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- Taenia spp. taxonomy and origin
- Brief facts
- Developmental stages
- Lifecycle diagram of three human tapeworms
- Pathways of animal cysticercosis
- Eradication and control
- Brief comparison of human tapeworms
- Zoonotic tapeworms
Taenia solium lineage:cellular organisms - Eukaryota - Fungi/Metazoa group - Metazoa - Eumetazoa - Bilateria - Acoelomata - Platyhelminthes - Cestoda - Eucestoda - Cyclophyllidea - Taeniidae - Taenia -
Human tapewormsTaenia solium - pork tapeworm
Taenia saginata - beef tapeworm
Taenia asiatica - Asian tapeworm
Zoonotic tapewormsTaenia crassiceps
Taenid tapeworms are helminth endoparasites belonging to order Platyhelminthes (flatworms).
The Taenids are unique in having mammals as both definitive (harboring adult parasites) and
intermediate (harboring larval parasites) hosts.
Their transmission and life cycles are linked to specific predator–prey assemblages: a carnivorous or omnivorous definitive host gets infected by eating its prey, an intermediate host. Switching among carnivorous definitive hosts (e.g., among canids, felids, hyaenids and humans) that have historically exploited common prey resources played a crucial role in Taenid speciation (formation of new biological species).
To answer the question how species of human-specific taenids arose, it was proposed initially that in early times of animal husbandry (not more than 10,000 years ago), tapeworms circulating between dogs and domesticated ruminants were the source of first Taenia that colonized humans. More recent phylogenetic studies based on molecular data had estimated age for divergence of human-specific T. saginata and T. asiatica at 0.78–1.71 million years ago which suggest that the parasites adapted to Homo sapiens much earlier than domestication started. Shift of human diet from herbivory to omnivory and, later, to facultative carnivory 2.0–2.5 million ago was necessary for the adaptation of the tapeworms to human host.
Maintenance of T. solium within populations of Homo may have further been facilitated by cannibalism in a unique "human–human cycle".
T. asiatica as a separate species was discovered relatively recently. It had been mistaken for Taenia saginata Goeze (1782) for more than 200 years and later was classified as subspecies of T. saginata. However, extensive epidemiological, molecular, comparative morphology and phylogenetic analyses have indicated the independent and specific status of T. asiatica (Eom & Rim 1993).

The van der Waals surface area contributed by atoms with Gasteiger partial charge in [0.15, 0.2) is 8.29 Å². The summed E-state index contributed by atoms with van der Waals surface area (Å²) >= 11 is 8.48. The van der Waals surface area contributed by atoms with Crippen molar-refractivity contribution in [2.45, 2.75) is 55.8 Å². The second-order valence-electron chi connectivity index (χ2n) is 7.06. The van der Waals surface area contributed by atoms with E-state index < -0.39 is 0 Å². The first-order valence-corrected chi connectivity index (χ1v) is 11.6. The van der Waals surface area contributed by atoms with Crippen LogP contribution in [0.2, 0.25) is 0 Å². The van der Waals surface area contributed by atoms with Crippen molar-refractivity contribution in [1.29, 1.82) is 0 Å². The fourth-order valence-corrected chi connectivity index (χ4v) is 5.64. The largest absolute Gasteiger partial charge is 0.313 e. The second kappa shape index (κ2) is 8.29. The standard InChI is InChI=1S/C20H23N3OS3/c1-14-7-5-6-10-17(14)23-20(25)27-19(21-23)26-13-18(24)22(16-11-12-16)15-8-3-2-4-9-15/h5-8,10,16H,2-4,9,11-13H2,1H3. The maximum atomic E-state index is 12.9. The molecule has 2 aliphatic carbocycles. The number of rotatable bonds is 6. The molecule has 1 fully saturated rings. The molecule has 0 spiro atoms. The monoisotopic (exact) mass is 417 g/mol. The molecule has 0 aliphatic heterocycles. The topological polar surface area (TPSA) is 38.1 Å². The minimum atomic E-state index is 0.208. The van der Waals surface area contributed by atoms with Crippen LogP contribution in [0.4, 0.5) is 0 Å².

- Species of Taenia were among the earliest recognized helminths in humans, with written records of their occurrence extending into antiquity.
- Many tapeworms have indirect life cycle that requires an intermediate host for larval stage of the parasite.
- Usually the larvae of the tapeworm develop in flesh of prey animals (intermediate hosts), where asexual reproduction of the parasite can occur, and sexual egg-laying adult develops in intestinal tract of the predator.
- Larval infection is called cysticercosis (Taenia solium, T. saginata, T. asiatica, T. crassiceps, T. ovis, T. taeniaeformis, and T. hydatigena) or coenurosis (T. multiceps, T. serialis, T. brauni). Disease that is caused by adult worms is called taenosis.
- There are three species of taenids that use humans as definitive hosts: Taenia solium, T. saginata, an T. asiatica. In addition, Taenia solium can also use humans as intermediate hosts causing cysticercosis. This ability makes this parasite especially important. Other species of taenids circulate in wild animals and infect humans only occasionally causing cysticercoses/coenuroses as well as taenoses.